This story was first published in the Nov. 21 HUB.
By Kellen Browning and Grace Richey,
The interior of the south gym on a rainy day is a bleak scene: a group of students gather around collapsible tables along the northeast corner and the fluorescent lights illuminate only a portion of the building.
“It’s kind of dark in here,” senior Jessica Roeckl-Navazio notes as she eats her lunch, isolated from the rest of the student body.
Roeckl-Navazio, who is accompanied by a paraeducator, is one of the many students unable to leave campus during lunchtime. Because Davis High does not have a multi-purpose room (MPR), she has to eat lunch in the south gym on rainy days.
Although Roeckl-Navazio would like to have an MPR to eat lunch in, she noted that “probably by the time they build one, I won’t be here.”
After mold spores were discovered in the MPR in 2010, the building was closed and demolished in 2012.
In a 2013 interview with The HUB, school board trustee Sheila Allen said, “We decided not to rebuild the MPR because we did not currently have access to the amount of funds [estimated at $11 million] needed to build a new one.”
Instead, a shade structure was built in the vacated space with the intent of creating a place for students to congregate and eat lunch. However, the structure provides little protection from the elements.
While most students can make do by eating with friends in classrooms and hallways or leave campus during rainy weather, some students—like those with disabilities that restrict them to campus—lack a place to eat lunch when it rains.
“The majority [of the students I work with] need supervision not only eating, they have to be supervised on what they eat, and some of them need support eating […]” special education teacher Leticia Vasquez said.
“We’re not going to make our students eat out in the cold,” Vasquez said. “The majority of our students aren’t going to want to get wet–it’s not comfortable.”
In addition to inconveniencing students, DHS lunch facilities may not meet state requirements. A section of the California Code of Regulations (which governs state agencies) mandates, “Multipurpose/cafeteria area (indoor or outdoor) shall be adequately sized and flexibly designed to protect students from the elements and to allow all students adequate eating time during each lunch period […]”
District Superintendent Winfred Roberson agrees that the shade structure does not meet state standards, but believes that “making the south gym accessible and permitting [students] to eat lunch in indoor hallways and classrooms” is an adequate solution to the problem.
“[The current shade structure] was the best structure we could provide, at the time, given the budget crisis. The current structure is not the ideal facility for a large comprehensive high school like DHS and we want better for our students,” Roberson said.
Roberson believes that the school is adapting to life without an MPR and that students can adjust.
But although DHS has functioned for several years without an MPR, activities director Eric Morgan argues that just because students and teachers are making do does not mean the district can hold off on building a new one.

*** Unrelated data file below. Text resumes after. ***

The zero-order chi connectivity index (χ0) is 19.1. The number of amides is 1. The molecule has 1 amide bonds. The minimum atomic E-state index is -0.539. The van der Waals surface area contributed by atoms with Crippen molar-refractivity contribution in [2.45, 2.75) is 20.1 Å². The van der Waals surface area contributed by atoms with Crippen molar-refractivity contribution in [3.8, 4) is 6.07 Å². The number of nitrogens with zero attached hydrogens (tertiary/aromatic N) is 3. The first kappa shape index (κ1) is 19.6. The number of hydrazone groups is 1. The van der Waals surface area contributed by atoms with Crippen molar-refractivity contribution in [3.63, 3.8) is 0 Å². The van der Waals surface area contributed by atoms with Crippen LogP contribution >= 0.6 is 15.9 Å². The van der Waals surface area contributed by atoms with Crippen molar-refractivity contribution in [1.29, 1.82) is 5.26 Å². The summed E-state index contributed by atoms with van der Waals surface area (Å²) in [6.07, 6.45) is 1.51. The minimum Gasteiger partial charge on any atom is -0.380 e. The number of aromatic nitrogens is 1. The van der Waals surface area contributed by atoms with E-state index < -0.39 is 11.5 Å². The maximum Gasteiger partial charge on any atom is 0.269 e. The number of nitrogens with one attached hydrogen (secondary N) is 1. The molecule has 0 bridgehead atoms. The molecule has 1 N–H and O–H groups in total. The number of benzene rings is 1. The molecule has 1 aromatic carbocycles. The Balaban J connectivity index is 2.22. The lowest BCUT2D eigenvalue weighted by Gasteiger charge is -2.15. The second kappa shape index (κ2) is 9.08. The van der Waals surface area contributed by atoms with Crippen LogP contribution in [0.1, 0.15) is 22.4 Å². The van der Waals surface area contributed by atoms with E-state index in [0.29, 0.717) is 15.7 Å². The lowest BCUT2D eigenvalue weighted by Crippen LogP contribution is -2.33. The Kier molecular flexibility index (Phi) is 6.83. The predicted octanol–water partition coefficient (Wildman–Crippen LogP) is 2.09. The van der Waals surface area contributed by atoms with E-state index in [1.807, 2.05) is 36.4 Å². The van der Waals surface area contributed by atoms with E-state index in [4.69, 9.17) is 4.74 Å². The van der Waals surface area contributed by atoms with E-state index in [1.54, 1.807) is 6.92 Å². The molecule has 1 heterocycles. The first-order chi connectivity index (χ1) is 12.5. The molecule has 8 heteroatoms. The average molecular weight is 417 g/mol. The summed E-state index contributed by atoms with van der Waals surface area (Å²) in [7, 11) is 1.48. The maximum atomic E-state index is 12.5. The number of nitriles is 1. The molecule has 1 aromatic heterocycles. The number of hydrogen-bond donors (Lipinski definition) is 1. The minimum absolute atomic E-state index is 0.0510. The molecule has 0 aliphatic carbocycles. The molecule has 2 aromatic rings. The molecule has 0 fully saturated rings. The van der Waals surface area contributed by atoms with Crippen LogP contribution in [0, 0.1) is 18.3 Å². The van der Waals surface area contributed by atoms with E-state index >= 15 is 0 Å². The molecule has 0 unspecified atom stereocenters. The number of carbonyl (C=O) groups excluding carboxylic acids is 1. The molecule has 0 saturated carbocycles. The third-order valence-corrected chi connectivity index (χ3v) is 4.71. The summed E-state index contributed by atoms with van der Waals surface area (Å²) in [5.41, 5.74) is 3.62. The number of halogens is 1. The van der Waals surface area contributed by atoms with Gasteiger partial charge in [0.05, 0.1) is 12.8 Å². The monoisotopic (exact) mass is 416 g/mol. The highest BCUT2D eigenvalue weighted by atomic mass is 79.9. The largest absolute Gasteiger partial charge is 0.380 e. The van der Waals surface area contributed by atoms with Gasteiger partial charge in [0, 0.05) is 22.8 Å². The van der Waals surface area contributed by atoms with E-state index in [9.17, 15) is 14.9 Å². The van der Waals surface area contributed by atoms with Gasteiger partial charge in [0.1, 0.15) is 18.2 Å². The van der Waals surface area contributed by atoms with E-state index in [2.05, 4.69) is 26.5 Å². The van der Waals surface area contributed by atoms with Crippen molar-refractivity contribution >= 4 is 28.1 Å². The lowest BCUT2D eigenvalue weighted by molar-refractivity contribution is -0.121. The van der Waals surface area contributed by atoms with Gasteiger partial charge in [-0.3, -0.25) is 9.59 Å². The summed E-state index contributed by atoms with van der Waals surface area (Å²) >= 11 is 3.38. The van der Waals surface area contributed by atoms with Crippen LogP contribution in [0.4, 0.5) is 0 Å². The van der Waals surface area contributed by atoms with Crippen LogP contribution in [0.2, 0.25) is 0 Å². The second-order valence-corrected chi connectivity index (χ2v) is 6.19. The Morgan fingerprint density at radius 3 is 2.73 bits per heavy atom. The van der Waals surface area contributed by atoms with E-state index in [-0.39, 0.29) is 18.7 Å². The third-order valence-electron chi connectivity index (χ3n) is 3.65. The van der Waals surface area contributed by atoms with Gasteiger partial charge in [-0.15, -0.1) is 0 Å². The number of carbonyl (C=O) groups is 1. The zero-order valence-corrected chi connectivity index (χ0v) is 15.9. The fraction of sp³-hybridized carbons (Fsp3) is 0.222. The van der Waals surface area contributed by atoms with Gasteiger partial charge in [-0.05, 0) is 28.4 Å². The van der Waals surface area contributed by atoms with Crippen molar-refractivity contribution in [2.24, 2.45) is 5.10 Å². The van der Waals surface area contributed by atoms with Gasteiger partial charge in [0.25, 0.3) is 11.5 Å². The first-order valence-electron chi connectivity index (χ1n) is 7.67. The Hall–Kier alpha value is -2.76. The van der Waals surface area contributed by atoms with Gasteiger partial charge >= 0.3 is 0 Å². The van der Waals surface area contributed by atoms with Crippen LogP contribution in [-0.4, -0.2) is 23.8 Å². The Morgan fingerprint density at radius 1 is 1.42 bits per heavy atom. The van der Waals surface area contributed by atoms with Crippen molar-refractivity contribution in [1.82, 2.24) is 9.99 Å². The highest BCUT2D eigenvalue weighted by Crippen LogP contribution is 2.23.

In May of 2014, Morgan compiled a list of reasons why teachers and students need a new MPR.
“From the outside, it might look like we just don’t need an MPR because people are adapting, so I wanted to make it very clear to the people who control the money that adapting does not mean this is good for our community [or that] this is good for our school,” Morgan said.
Morgan identified 22 different issues that have arisen since the demolition of the MPR, including the necessity of holding events like sports banquets at other venues and the absence of storage space at DHS.
Morgan sent the list to the school district with a message that included, “[the lack of an MPR] marginalizes our low-income and disabled students, who are fed by our school and so have no other option than scramble to find shelter from the weather in the winter, crowding the wet and dirty floors throughout Davis Senior High.”
The response? According to school board trustee Susan Lovenburg, “there are no current plans to build a new MPR.”
According to Morgan, the lack of an MPR does not just push aside students with disabilities; it excludes them from interaction with the rest of the school.
“From my perspective, it just marginalizes them to their resource [special education] classroom, and instead of being in the MPR with all the other students, they’re in their resource classroom […] separated from other students,” Morgan said.
“The philosophical issue I have is that we don’t have a central place for all students to hang out. We’ve got niches for different groups to hang out […] we don’t have a place for those niches to mix and mingle and interact and share.”
Senior Michael Hale, another student unable to leave campus at lunch, also wishes the school had a place where everyone could socialize. Because of the lack of such a place, Hale has to eat in his resource classroom on rainy days.
“When it’s raining, I eat inside in M-1 and just play music on my computer,” Hale said.
Hale thinks that a communal building like an MPR would allow him and his classmates to interact more with other students.
“[I would like to have an MPR] because you can meet new people, say ‘Hi’ to them and […] you can talk to your friends about stuff that’s going on in your life,” Hale said.